I haven’t had much time to decompress since passing my oral exam on November 10. We had company for a week, and I’ve been splitting my work time between a day job and a short-but-intense book-indexing gig for my advisor. I wasn’t quite ready to dive back into the dissertation-related reading, but for a few minutes most days, I’ve been savoring tidbits from my collection of letters from my grandmother. She and I had a very lively correspondence over the years, until her vision started to deteriorate and her hands grew more arthritic. She died in October 2008, just a few weeks shy of her 90th birthday, November 19. Since she was always one of my biggest – if not THE biggest of – cheerleaders, I’ve been wishing that I could write to her about clearing this hurdle, and tell her about the dissertation plans.
Her letters were priceless. Some of them were written from the public library, where she’d go to pour over nature magazines or check out a book I’d recommended. Others were written from a diner, where she liked to take herself out for a meal and a change of scenery. Or she’d haul out her powder blue portable electric typewriter and type the letter — sometimes on full sheets of paper, sometimes on half, sometimes front and back, always single-spaced…
Now that she’s gone, I’m extra-grateful to have this collection. I can hear her voice and her laugh on every page. And she was a terrific writer. Bear with me, while I share a few outtakes with you…
Here, her wry humor and willingness to get a laugh at her own expense —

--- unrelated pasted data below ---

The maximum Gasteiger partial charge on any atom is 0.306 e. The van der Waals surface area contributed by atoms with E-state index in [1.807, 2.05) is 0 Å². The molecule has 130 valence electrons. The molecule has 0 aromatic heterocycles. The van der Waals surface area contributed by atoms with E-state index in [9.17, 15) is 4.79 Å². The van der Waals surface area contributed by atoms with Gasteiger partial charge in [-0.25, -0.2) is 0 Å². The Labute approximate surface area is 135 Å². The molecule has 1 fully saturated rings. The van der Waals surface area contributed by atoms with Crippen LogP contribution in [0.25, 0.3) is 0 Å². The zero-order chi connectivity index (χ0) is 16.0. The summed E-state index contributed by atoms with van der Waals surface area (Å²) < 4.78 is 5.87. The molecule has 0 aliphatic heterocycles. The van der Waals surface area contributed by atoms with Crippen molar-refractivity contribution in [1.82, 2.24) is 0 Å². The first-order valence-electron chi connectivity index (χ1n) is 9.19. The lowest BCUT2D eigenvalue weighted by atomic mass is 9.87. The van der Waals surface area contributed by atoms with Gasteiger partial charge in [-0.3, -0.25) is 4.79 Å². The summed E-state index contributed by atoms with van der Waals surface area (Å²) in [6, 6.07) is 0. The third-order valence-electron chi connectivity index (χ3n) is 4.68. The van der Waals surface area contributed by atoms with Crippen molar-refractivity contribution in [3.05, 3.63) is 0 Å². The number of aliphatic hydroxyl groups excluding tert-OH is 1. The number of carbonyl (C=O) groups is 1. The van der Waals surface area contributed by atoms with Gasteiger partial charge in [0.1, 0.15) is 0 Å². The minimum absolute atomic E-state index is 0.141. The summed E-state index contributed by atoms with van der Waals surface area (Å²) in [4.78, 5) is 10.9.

This one was written from the Springfield (Ohio) Public Library, where she went to chase down a book by Sarah Hrdy, and an issue (1988?) of Smithsonian magazine I’d recommended, for a moving article by Janis Carter about reintroducing chimpanzees to a protected area in Africa.
This is one of my favorites; it captures Gram to a “t.” I’ve redacted the name of the place where she was volunteering, and the name of the coworker she was complaining about.
This one refers to the unfortunate tendency of local squirrels to find their way into the transformer boxes on utility poles in my hometown, inevitably meeting their Maker and causing brown-outs for many blocks around.
Her love of butterflies was legend, and stayed with her all her life. She amassed such an impressive collection of butterfly pins that we handed them out to family members to wear at her funeral last year! This was a sweet recollection of where that obsession got started.
And this one conveys the kind of enthusiasm and spirit with which Gram approached life, ALL of her life. “Carol” is my mother.
Miss ya, Gram. *Mwah!*
Still, so much to be thankful for this year. At crucial and difficult times, amazing friends and family came up with ideas and solutions and moral support that allowed us to plow through the rough spots and stay on track. We are really and truly blessed. Words fail me. Peace and blessings to you all!